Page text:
Oh Linda Manning, you're a mystery. A few cute rockabilly tunes from her can be found on YouTube, but just two photos have turned up in my extensive Google Image Searching, and nary a clip from the Linda Manning Show which this obituary says she lead. What gives? Why didn't anyone preserve any more vestiges of Linda Manning? Oh well, her elusiveness kinda heightens her mystique.
I first stumbled upon her portrait many and many a year ago (in a kingdom by the sea) and included it in this round-up of hillbilly fillies. Since then, she's always been in the back of my mind when I am getting ready before the mirror, because she is actually Perfection and if I could only have one "look" for the rest of forever I would choose her exact hair & makeup style, the end.
Behold: the 1960s country-singer kitsch is obvious, from her piled-high hair to that cool ruffled dress. Then there's just the right hint of dark glamour in her heavy cat-eye liner and long inky-black tresses.
Now, here's the only other picture I could find of Ms. Manning, but it doesn't disappoint:
A big-haired country singer who can also bring the Liz Taylor Old Hollywood glam factor?!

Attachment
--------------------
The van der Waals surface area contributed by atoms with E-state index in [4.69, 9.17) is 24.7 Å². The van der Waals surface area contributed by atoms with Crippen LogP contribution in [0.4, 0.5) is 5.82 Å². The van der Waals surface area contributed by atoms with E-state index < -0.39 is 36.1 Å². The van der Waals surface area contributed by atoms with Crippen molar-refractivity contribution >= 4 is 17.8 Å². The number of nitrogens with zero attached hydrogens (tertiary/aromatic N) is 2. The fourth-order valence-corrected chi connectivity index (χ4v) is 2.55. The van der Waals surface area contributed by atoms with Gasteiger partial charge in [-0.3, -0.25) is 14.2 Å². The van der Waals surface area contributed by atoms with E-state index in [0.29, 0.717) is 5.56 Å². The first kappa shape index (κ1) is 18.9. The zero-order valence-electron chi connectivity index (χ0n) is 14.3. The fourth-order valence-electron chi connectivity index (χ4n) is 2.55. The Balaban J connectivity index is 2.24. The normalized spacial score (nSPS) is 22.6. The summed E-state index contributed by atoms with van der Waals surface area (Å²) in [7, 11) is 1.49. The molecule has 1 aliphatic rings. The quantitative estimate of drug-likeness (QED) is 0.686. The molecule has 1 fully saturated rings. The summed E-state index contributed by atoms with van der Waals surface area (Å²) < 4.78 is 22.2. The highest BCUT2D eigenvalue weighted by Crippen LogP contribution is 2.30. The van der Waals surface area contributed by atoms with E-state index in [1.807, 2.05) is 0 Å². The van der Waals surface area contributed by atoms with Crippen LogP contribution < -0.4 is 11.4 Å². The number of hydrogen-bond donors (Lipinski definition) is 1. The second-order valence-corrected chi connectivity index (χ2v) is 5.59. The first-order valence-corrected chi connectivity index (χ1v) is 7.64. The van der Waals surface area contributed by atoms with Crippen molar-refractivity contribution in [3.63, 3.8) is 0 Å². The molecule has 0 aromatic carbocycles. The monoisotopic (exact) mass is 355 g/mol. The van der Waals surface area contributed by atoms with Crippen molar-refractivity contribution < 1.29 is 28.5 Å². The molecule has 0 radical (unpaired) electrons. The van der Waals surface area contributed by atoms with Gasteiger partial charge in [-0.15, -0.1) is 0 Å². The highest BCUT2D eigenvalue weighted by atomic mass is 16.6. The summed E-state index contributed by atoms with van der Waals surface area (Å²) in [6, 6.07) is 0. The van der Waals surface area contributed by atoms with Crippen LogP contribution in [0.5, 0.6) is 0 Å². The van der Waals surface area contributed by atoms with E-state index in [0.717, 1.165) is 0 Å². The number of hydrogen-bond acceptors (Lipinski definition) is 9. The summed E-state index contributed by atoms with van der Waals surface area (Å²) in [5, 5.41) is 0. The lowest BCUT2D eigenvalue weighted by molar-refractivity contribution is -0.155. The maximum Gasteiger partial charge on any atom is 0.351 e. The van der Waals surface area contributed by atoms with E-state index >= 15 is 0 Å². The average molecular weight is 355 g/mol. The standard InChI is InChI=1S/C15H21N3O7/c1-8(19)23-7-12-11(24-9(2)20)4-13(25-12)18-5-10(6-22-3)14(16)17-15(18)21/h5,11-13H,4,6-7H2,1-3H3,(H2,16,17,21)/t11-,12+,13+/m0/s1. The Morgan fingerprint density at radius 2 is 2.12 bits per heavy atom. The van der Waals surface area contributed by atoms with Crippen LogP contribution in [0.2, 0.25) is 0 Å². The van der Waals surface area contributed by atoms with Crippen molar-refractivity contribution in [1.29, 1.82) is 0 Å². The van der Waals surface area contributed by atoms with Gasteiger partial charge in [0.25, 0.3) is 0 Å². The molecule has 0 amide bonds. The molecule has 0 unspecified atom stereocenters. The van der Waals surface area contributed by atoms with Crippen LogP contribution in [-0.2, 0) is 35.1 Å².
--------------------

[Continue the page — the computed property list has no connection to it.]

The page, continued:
Instant style icon status for Linda!
Here are my favorite songs of hers; she had a cute li'l voice, like a rockabilly Annette Funicello!
From Birmingham, AL's own wiki site:
"Linda Elane Manning Grissom (born November 24, 1946 in Cullman; died December 18, 2005 in Cullman) was a country and pop singer.
Manning recorded a half-dozen tracks for Tennessee-based Doke and Bulletin Records in the late 1950s and earned a spot as a featured singer on WAPI-TV in Birmingham, and hosted her own radio program from Cullman. In 1964 she was featured alongside Lee Stover and Tony Bellus on Cincinnati, Ohio's WLW-TV music variety program "Jamboree".
She married baseball player, actor and minister Mel Novak in Birmingham in October 1968 and lived with him in Hollywood, California."
Do you have a mysterious style icon who haunts ya? A long-forgotten girl in a vintage snapshot with the best outfit, or a two-bit movie extra who just had "It"? I think these shadowy almost-fell-through-the-cracks people are even more fascinating than the well-known stars, don't you?